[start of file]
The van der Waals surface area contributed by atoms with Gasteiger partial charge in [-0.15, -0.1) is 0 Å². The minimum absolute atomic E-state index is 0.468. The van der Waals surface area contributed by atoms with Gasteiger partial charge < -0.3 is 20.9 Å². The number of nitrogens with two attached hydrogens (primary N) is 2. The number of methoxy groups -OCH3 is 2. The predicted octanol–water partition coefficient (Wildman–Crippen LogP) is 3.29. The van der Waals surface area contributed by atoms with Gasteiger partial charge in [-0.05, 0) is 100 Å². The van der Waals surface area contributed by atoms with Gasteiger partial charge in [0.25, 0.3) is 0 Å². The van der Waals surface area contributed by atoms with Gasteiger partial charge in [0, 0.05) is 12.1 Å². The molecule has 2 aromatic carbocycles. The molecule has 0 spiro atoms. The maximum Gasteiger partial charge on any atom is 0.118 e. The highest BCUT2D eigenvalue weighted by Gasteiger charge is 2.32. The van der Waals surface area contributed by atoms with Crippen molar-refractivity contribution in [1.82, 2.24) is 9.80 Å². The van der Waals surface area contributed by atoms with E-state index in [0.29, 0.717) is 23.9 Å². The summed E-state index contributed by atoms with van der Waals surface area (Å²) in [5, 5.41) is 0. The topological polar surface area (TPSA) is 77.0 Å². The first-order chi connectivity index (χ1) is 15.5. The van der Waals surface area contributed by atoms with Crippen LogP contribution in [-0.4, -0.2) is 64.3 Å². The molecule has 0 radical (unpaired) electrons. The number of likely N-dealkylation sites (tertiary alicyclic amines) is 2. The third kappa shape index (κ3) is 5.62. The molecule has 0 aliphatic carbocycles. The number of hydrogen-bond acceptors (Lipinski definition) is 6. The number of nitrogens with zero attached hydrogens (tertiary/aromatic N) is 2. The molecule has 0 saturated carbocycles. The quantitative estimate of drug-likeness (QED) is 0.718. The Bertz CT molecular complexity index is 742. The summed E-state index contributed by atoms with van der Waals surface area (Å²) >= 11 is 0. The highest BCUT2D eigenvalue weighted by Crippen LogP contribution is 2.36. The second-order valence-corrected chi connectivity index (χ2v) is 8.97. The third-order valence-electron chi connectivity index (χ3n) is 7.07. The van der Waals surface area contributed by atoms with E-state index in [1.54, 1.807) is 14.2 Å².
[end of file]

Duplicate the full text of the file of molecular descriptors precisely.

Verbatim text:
The van der Waals surface area contributed by atoms with Gasteiger partial charge in [-0.15, -0.1) is 0 Å². The minimum absolute atomic E-state index is 0.468. The van der Waals surface area contributed by atoms with Gasteiger partial charge < -0.3 is 20.9 Å². The number of nitrogens with two attached hydrogens (primary N) is 2. The number of methoxy groups -OCH3 is 2. The predicted octanol–water partition coefficient (Wildman–Crippen LogP) is 3.29. The van der Waals surface area contributed by atoms with Gasteiger partial charge in [-0.05, 0) is 100 Å². The van der Waals surface area contributed by atoms with Gasteiger partial charge in [0.25, 0.3) is 0 Å². The van der Waals surface area contributed by atoms with Gasteiger partial charge in [0, 0.05) is 12.1 Å². The molecule has 2 aromatic carbocycles. The molecule has 0 spiro atoms. The maximum Gasteiger partial charge on any atom is 0.118 e. The highest BCUT2D eigenvalue weighted by Gasteiger charge is 2.32. The van der Waals surface area contributed by atoms with Crippen molar-refractivity contribution in [1.82, 2.24) is 9.80 Å². The van der Waals surface area contributed by atoms with E-state index in [0.29, 0.717) is 23.9 Å². The summed E-state index contributed by atoms with van der Waals surface area (Å²) in [5, 5.41) is 0. The topological polar surface area (TPSA) is 77.0 Å². The first-order chi connectivity index (χ1) is 15.5. The van der Waals surface area contributed by atoms with Crippen LogP contribution in [-0.4, -0.2) is 64.3 Å². The molecule has 0 radical (unpaired) electrons. The number of likely N-dealkylation sites (tertiary alicyclic amines) is 2. The third kappa shape index (κ3) is 5.62. The molecule has 0 aliphatic carbocycles. The number of hydrogen-bond acceptors (Lipinski definition) is 6. The number of nitrogens with zero attached hydrogens (tertiary/aromatic N) is 2. The molecule has 0 saturated carbocycles. The quantitative estimate of drug-likeness (QED) is 0.718. The Bertz CT molecular complexity index is 742. The summed E-state index contributed by atoms with van der Waals surface area (Å²) >= 11 is 0. The highest BCUT2D eigenvalue weighted by Crippen LogP contribution is 2.36. The second-order valence-corrected chi connectivity index (χ2v) is 8.97. The third-order valence-electron chi connectivity index (χ3n) is 7.07. The van der Waals surface area contributed by atoms with E-state index in [1.54, 1.807) is 14.2 Å².